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By Investment Underground Editor, Jack Fuller

We took a look towards Jeremy Grantham, who chairs the management firm Grantham Mayo Van Otterloo with a portfolio of more than $85 billion. That portfolio breaks down into 26.2% technology, 4.4% financials, .5% utilities, 1.7% telecommunications, 9.6% consumer services, 19.9% healthcare, 18.8% consumer goods, 4.7% industrials, 1.3% basic materials, 7.6% oil and gas, and 5.3% in other industries. Here is our analysis of eight buy ideas from the stock guru:

Sociedad Quimica Y Minera De Chile SA ADR (SQM): SQM holds a large share of the world market in specialty fertilizers and specialty materials lithium and iodine, fueled by its ownership of caliche ore and salar brines in Chile. Both products are extremely rare, with usable caliche ore found only in Chile, and usable salt brines found only in Chile, the U.S., and China. They are also both inexpensive for SQM to extract, resulting in high margins. We recommend a strong buy on SQM based off of its holdings of ore and brine, global demand for fertilizers, and strong demand for lithium for electronics in the coming quarters. SQM boasts a strong balance sheet as well, despite taking increased debt in 2009. SmarTrend today ranked SQM #2 in the Fertilizers & Agricultural Chemicals industry in terms of relative performance, and we rate it an "outperform." SQM currently trades at $57.44 with a market cap of $15.12 billion.

Staples Inc. (SPLS): The number one office product distributor maintains a dominant market position, a lead we don't see it relinquishing anytime soon. Staples is shifting towards higher margin products and services, increasing its operating margins, while its acquisition of Corporate Express should help improve margins as well. The firm is also focusing on increasing global efficiency to improve its 3.3% global operating margin (North America maintains 8% operating margins). The strategy should help the firm maintain its advantage over its rivals OfficeMax Inc (OMX) and Office Depot Inc (ODP). However, the Office Supply sector as a whole is fighting to remain relevant. Nomura changed Staple's rating from a "neutral" to "reduce," and outside competition from price-slashers such as Wal-Mart (WMT), Costco (COST), and Amazon (AMZN) could pressure Staples' bottom line and margins. While we expect Staples to maintain its position at the top of the Office Supply sector, we believe the industry as a whole will facing increasing pressure, and we expect share prices to drop as a result. Sell on this one. Shares trade at $20.25 with a 16 P/E Ratio.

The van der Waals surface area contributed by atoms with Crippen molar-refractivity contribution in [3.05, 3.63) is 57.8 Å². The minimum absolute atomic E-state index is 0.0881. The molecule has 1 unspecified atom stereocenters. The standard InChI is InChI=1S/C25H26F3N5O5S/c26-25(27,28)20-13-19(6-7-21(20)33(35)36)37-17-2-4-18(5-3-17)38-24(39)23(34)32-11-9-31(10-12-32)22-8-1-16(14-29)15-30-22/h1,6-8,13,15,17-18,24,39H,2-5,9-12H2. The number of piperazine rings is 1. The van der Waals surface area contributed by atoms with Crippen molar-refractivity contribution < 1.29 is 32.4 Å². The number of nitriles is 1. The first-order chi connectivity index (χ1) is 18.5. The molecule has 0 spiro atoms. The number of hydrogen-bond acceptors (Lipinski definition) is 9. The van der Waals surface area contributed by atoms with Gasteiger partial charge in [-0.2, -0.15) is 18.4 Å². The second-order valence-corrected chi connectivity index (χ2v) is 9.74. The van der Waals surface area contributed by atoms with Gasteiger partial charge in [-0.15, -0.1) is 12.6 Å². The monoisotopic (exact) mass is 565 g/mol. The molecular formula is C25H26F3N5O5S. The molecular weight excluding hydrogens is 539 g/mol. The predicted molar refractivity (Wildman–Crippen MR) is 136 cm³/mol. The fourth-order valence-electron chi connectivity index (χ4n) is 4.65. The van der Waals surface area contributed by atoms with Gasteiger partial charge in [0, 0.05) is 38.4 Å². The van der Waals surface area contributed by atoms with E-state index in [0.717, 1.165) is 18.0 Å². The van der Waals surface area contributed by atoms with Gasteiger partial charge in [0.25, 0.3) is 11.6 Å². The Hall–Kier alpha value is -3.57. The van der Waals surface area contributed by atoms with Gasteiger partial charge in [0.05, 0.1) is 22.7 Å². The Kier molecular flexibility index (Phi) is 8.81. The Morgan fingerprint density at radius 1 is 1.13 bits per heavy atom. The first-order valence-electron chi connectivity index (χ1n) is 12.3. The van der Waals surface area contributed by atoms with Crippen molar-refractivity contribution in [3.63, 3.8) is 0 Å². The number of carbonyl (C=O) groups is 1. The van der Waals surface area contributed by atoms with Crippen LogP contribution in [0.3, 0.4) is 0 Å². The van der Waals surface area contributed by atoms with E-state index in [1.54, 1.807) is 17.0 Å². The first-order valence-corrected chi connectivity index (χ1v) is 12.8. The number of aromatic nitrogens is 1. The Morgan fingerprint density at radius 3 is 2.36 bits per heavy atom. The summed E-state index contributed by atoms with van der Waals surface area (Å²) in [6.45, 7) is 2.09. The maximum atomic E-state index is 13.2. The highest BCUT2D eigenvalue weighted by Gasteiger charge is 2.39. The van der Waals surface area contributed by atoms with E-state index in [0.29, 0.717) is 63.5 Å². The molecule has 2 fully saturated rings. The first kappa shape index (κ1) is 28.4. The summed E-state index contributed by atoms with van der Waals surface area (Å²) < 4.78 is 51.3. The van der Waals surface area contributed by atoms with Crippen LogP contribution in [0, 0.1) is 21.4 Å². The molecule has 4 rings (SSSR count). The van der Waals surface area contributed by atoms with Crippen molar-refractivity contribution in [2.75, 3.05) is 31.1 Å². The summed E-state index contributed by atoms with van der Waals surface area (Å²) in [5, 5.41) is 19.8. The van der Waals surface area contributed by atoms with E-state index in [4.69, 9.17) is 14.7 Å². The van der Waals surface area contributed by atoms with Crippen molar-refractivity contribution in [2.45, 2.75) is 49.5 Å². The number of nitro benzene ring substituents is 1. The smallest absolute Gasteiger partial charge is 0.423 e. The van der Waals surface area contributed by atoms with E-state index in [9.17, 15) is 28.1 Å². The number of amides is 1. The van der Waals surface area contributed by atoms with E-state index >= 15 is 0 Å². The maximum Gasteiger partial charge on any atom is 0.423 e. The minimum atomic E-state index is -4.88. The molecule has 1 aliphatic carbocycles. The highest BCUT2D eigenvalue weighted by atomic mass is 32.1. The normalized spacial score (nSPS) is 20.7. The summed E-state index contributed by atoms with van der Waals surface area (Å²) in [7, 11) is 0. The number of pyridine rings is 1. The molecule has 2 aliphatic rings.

Hudbay Minerals Inc. (HBM): This Canadian metal producer produces copper, zinc, gold, and silver, and plans to build a $1 billion copper mine in Peru next year in its efforts to expand into South America. The company is also developing mines in Guatemala, Brazil, Colombia, and Chile, and is currently involved in the Back Forty Project, an evaluation of a large zinc, gold, silver, and copper deposit in upper Michigan. Hudbay reported on May 4th that it would commence with its compulsory acquisition of Norsemont Mining. Hudbay remains at huge risk due to inflation concerns in China and the U.K.; shares recently fell 6.84% to $14.58 based off of concerns that inflation could lead to increased interest rates in China. Until we see China and U.K. inflation numbers settle, we think Hudbay remains a risk to avoid. We recommend that investors sell.

Windstream Corp (WIN): Windstream formed in July 2006 from the merger between Alltell and Valor Communications and serves nearly 3 million phone lines, 2 million long-distance customers, and 1 million high-speed Internet customers. The firm has been on an acquisition streak as of late; Windstream just acquired D&E Communications and plans to acquire NuVox and Lexcom. The acquisitions Windstream has made since 2009 now account for 30% of revenue, but at the expense of debt, which has risen to 3.7 times EBITDA. Windstream also remains committed to heavy dividend payouts, but will slow down debt payments. We like the acquisitions Windstream has made that diversify holdings, but the weakness of the telecom sector combined with Windstream's debt make this a risk. We recommend a hold until we see Windstream improve its financials. Specifically, we'd like to see debt to equity re-approach historic levels. Shares trade at $13.26.